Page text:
The heart of the problem in our so-called democracy is that money buys governments by donations. Big donors often donate to the two majors. The bigger share (maybe 55% or 60%) goes to the party who best does their bidding. The others get enough money to get a “taste” so that want more.

    Only if we remove the corruption of government by big money do we stand a good chance of rolling back neoliberal policies. But how do we get parties to legislate against corporate, company and union donations? All donations should have to be made by individuals and individuals should be limited to no more than $100 of political donations per annum. Such donations should never tax deductible (if they are now). Furthermore, parties and candidates should get no money for votes gathered either.

    We have to break the nexus between money and control of the parliament.

  4. @Ikonoclast
    “We can think of the last Iraq war which a majority of Australians opposed.” – and the “Opposition” as usual did not.

    “We have to break the nexus…” – sure do, but how?

  5. @Svante

    Stop voting for the LNP-ALP neoliberal duopoly. Destroy them both at the ballot box. People need to realize and use the power of the vote much more than they currently do. Although, educating them to see real social-democratic alternatives is very difficult given the weight of propaganda, advertising and group-think for the neoliberal position.

  6. @hc

    “The evidence that public boards will deliver efficiency seems scant”

    The evidence that private entities deliver efficiency is equally scant. I have a book in my collection somewhere called “Changing Trains” which studied (amongst other things) the relative efficiency of private and public enterprise. The conclusion drawn was that efficiency has a great deal more to do with the age of an organisation than its size or ownership.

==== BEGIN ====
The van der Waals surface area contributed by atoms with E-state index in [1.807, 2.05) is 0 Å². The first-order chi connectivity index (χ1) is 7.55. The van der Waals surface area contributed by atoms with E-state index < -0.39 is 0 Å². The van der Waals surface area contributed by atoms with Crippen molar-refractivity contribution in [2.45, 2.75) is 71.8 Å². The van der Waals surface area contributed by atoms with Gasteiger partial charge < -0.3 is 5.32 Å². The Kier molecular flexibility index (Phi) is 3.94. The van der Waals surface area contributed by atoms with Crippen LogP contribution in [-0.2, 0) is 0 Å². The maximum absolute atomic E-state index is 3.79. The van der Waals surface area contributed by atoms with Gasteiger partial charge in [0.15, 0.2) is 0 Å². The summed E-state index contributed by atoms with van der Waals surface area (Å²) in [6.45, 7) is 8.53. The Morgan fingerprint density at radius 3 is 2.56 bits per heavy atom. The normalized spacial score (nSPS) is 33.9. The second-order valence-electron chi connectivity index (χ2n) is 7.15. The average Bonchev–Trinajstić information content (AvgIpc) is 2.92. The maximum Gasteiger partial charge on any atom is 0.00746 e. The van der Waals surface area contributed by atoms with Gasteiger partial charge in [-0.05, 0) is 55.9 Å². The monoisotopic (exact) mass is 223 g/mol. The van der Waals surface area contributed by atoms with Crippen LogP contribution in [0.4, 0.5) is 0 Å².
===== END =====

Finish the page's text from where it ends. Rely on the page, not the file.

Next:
At present in the area of infrastructure as far as I can see there is no information available as to what projects should cost, as there is no competition. It would be interesting to see what happened if a statutory body were able to compete with the private sector for government projects.

    We have nothing to blame but the shared ideology of the Laboral parties.

  7. In principle, the form of ownership is less important to outcome-performance than market structure. However, when things go wrong for reasons outside the government’s control, the government gets blamed anyway. So it seemed to me that corporatisation and privatisation (with an independent regulator) is a way to shield politicians from the political consequences of random events that they cannot control. Governments can employ their “political capital” for other purposes.

    Interestingly, China has successfully defied calls to privatise its economy. But despite China’s impressive record, most economists (incl the IMF) continue to call on China to privatise its economy.

  8. @Svante

    and the “Opposition” as usual did not.

    In my recollection, the ALP Opposition of the day did oppose the Iraq war, although once the invasion was afait accompli it did not press for an immediate and unconditional withdrawal of troops.

  9. @Smith
    Yes, Smith, though State governments are not bound by Section 51. One end run around it is to get the states to do the renationalisation and THEN transfer their powers to the Commonwealth.

    Or else just pay out the premium to satisfy the “just terms” bit, as they do when resuming land. After all that is no different to private sector firms paying control premium in a hostile takeover.

  10. @Svante